Man's Strep Throat Leads to Amputation

In a rare case, a common infection leads to tragic results.

ByABC News
October 24, 2008, 6:58 PM

Oct. 27, 2008— -- When Rick Kenma came down with a case of strep throat last February, he quickly made an appointment with his doctor to seek relief and treatment.

"I had a sore throat like anybody else might get," said Kemna, who lives in East Bethel, Minn. "I didn't ignore it. I had a doctor's appointment."

But on the night before he was to see his doctor, it became clear that this was no ordinary strep infection.

Kemna said his hands and feet went numb. And then he began to change color.

"My wife looked at my legs and they were turning a lovely shade of blue," Kemna said.

In an exceedingly rare twist, Kemna's strep infection had spread from his throat to the rest of his body. Kemna, his wife Jill, and their three children rushed him to an emergency room where he was diagnosed with toxic shock syndrome -- a dangerous, potentially fatal condition that decreases blood flow throughout the body, causing multiple organ failures.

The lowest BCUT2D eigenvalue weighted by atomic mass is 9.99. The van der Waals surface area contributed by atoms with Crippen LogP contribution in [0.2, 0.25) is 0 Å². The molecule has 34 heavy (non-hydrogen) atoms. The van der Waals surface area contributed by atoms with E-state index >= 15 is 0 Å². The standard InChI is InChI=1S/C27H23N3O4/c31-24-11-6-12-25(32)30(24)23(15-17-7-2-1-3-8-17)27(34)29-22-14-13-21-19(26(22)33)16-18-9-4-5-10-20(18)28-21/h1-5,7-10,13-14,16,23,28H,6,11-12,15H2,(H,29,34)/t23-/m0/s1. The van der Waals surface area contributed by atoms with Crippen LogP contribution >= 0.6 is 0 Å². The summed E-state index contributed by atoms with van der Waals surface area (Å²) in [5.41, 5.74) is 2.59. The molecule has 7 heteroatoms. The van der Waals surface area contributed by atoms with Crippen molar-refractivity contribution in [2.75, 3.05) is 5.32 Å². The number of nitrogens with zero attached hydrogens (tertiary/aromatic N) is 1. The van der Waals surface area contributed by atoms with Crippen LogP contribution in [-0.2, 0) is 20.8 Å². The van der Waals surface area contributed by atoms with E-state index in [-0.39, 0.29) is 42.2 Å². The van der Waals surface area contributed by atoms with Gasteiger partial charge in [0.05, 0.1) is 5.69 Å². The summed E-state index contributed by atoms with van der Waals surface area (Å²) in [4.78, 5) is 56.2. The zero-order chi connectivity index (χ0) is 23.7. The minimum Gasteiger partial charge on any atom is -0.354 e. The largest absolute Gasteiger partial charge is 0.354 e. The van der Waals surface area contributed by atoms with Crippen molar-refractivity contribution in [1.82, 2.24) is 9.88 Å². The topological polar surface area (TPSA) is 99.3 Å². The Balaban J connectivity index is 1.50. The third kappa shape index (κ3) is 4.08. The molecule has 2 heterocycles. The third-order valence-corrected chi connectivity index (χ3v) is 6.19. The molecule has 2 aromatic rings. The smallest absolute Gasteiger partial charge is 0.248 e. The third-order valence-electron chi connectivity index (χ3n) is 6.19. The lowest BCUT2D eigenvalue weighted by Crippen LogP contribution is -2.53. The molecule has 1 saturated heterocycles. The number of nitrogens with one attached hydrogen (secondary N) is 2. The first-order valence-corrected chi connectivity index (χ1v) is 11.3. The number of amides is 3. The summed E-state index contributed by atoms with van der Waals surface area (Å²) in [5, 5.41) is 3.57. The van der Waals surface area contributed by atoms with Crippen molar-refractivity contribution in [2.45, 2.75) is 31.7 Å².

The disastrous infection nearly took his life, and the experience would leave him a double amputee.

Such complications are so rare that, for the vast majority of the estimated 10 million Americans who suffer through strep infections every year, it should not be a cause for concern.

"It's extremely unlikely for something like this to happen, which means that people shouldn't get overly concerned about it," said Dr. Aaron Glatt, a spokesman for the Infectious Disease Society of America (IDSA) and president of New Island Hospital in Bethpage, N.Y. "The odds of something like this happening are minuscule."

But in Kenma's case, the strep bacteria made the improbable jump from his sore throat to the soft tissues in his body. And the result was a struggle for his life.

Normally, strep throat can be quickly and easily treated with antibiotics, and it is normally eliminated by the body's immune system in a matter of days.

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However, in Kemna's case, the infection set into motion a cascade of events that ultimately led to toxic shock -- a form of septic shock in which streptococcal bacteria enter the bloodstream and are transferred throughout the body.